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  1. #1
    Join Date
    Mar. 5, 2009
    Posts
    252

    Default What does "pinching" involve, and how does vet decide which embryo to pinch?

    We inseminated our mare today with 40 and 45 follicles, and vet said there's a good chance that if she settles, it will be with twins (of course, may not happen). I know that one of the embryos is typically "pinched" as soon as possible, but what exactly does this involve? How do the vets decide which one to leave viable?



  2. #2
    Join Date
    Oct. 12, 2003
    Location
    Thorold, ON
    Posts
    751

    Default

    My mare twinned this year. Thankfully they were located in different horns. They were of the same size, the vet chose to pinch the pregnancy that was more convenient.
    Equine Web Design http://www.tbconnect.net | Kingsgate Stud home of Legal Jousting (IRE)



  3. #3
    Join Date
    Nov. 28, 2003
    Location
    MO
    Posts
    4,570

    Default

    Pinching is exactly what it sounds like; squeezing/putting pressure on the embryonic vesicle to crush it. Vets will pinch whichever one is easiest for them. If there is a size difference some will pinch the smaller one, some the larger one (as long as the smaller one seems healthy/growing). If no size difference then probably whichever one is most convenient for them.
    Courage is going from failure to failure without losing enthusiasm."
    --Winston Churchill
    https://www.facebook.com/pages/Hills...h/112931293227
    www.HillsideHRanch.com



  4. #4
    Join Date
    Jun. 8, 2009
    Location
    Ontario
    Posts
    555

    Default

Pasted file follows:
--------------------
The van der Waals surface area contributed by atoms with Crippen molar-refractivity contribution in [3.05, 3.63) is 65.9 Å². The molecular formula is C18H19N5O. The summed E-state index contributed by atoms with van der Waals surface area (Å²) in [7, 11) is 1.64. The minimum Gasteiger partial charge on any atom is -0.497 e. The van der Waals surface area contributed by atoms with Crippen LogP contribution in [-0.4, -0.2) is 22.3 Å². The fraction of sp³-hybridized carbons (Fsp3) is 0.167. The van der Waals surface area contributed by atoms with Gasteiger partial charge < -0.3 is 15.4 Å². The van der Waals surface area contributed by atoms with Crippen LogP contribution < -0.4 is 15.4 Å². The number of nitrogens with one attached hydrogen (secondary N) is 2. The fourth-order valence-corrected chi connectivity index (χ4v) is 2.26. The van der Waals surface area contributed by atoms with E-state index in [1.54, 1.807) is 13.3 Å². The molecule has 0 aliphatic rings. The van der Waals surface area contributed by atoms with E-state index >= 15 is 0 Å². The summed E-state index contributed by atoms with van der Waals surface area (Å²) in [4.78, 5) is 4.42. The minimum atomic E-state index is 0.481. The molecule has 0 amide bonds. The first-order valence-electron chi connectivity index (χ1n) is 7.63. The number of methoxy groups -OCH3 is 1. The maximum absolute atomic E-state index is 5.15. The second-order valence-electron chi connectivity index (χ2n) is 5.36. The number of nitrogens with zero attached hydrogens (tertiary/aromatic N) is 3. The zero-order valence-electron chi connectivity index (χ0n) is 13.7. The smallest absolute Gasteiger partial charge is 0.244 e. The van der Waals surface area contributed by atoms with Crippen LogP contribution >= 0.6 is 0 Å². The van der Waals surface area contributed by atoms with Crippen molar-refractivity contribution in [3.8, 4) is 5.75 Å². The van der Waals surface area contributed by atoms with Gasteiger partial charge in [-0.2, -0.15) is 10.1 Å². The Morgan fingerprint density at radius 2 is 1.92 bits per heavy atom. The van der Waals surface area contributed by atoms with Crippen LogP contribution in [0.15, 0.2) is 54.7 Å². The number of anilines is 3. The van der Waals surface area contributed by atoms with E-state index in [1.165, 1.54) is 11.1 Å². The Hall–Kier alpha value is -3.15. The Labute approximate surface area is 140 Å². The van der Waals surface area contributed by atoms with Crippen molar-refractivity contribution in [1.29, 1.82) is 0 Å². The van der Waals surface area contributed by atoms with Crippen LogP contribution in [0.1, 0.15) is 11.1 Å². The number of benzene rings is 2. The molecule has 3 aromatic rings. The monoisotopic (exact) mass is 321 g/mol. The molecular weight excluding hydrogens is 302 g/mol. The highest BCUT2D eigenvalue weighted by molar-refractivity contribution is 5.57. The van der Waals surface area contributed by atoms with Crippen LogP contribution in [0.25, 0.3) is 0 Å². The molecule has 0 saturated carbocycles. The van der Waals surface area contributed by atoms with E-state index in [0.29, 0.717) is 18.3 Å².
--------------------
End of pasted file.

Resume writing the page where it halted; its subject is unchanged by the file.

Ditto what was said above.

    When my mare had hers pinched it was about day 13. He pinched the smaller of the two, he figured it was about 2 days "younger" then the other one based on the size. They were very close together so it took some time, but with patience he was able to pinch the smaller one. If I remember we did 10 days of Regumate after and she carried to term.



  5. #5
    Join Date
    Nov. 29, 2002
    Location
    New Jersey
    Posts
    623

    Default

    Ditto above. One of my mares ended up with two vessicles - my vet pinched the easiest one to reach. 11 months later a lovely filly was born.
    co-author of
    Duel for the Crown: Affirmed, Alydar, and Racing's Greatest Rivalry
    www.duelforthecrown.com



  6. #6
    Join Date
    Mar. 13, 2013
    Location
    Michigan
    Posts
    236

    Default

    OneMoreTime, I am in a similar situation. We just bred two mares last week. One had two follicles on the right side, both at 55. We are checking next Friday to see about twins. Hopefully, it won't be an issue, and if necessary, the vet will be able to pinch one. (I never had to worry about that before, so I am hoping all will go well and there is one lone embryo in there next Friday when we check!)
    Mary/New Horizons Haflinger Sport Horses
    Standing Stellar TVR, lifetime licensed with WE, RPSI, AWS, AHR
    www.newhorizonshaflingers.com
    www.facebook.com/NewHorizonsHaflingers


    1 members found this post helpful.

  7. #7
    Join Date
    Jul. 6, 2005
    Posts
    1,139

    Default

    We had a mare who frequenty twinned. Depending on the vet, they sometimes ask you which one you want them to pinch, in case you are superstitious ("I saw the left embryo deveoping into an Olympic horse in my dreams! What? You PINCHED it????")

    My answer is generally "either the smallest or the one that is easiest to reach." I am mostly hoping the most viable one is left to develop.

    We also have had success following up with Regumate.
    Hidden Echo Farm, Carlisle, PA -- home of JC palomino sire Canadian Kid (1990 - 2013) & AQHA sire Lark's Favorite, son of Rugged Lark.



  8. #8
    Join Date
    Mar. 5, 2009
    Posts
    252

    Default

    Thanks you all! She ovulated one the day after first insemination, the other right after second insemination. Now we wait... Hope only a singleton settles, but I feel more prepared for whatever happens. Fingers crossed. Thanks again.



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